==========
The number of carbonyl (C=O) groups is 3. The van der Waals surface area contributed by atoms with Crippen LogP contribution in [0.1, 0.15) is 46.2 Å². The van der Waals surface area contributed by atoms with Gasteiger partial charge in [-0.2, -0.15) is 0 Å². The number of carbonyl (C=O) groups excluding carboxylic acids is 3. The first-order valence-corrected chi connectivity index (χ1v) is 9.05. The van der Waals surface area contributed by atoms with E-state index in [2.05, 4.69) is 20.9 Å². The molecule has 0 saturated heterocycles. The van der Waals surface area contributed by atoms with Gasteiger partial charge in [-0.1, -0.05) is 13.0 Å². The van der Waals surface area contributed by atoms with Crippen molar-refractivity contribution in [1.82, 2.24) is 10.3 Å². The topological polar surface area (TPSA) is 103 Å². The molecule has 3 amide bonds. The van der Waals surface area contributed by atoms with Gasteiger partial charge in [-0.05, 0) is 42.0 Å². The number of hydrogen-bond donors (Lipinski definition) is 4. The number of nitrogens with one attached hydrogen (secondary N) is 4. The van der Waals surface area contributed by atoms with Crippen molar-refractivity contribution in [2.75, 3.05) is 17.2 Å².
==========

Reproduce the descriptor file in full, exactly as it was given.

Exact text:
The number of carbonyl (C=O) groups is 3. The van der Waals surface area contributed by atoms with Crippen LogP contribution in [0.1, 0.15) is 46.2 Å². The van der Waals surface area contributed by atoms with Gasteiger partial charge in [-0.2, -0.15) is 0 Å². The number of carbonyl (C=O) groups excluding carboxylic acids is 3. The first-order valence-corrected chi connectivity index (χ1v) is 9.05. The van der Waals surface area contributed by atoms with E-state index in [2.05, 4.69) is 20.9 Å². The molecule has 0 saturated heterocycles. The van der Waals surface area contributed by atoms with Gasteiger partial charge in [-0.1, -0.05) is 13.0 Å². The van der Waals surface area contributed by atoms with Crippen molar-refractivity contribution in [1.82, 2.24) is 10.3 Å². The topological polar surface area (TPSA) is 103 Å². The molecule has 3 amide bonds. The van der Waals surface area contributed by atoms with Gasteiger partial charge in [-0.05, 0) is 42.0 Å². The number of hydrogen-bond donors (Lipinski definition) is 4. The number of nitrogens with one attached hydrogen (secondary N) is 4. The van der Waals surface area contributed by atoms with Crippen molar-refractivity contribution in [2.75, 3.05) is 17.2 Å².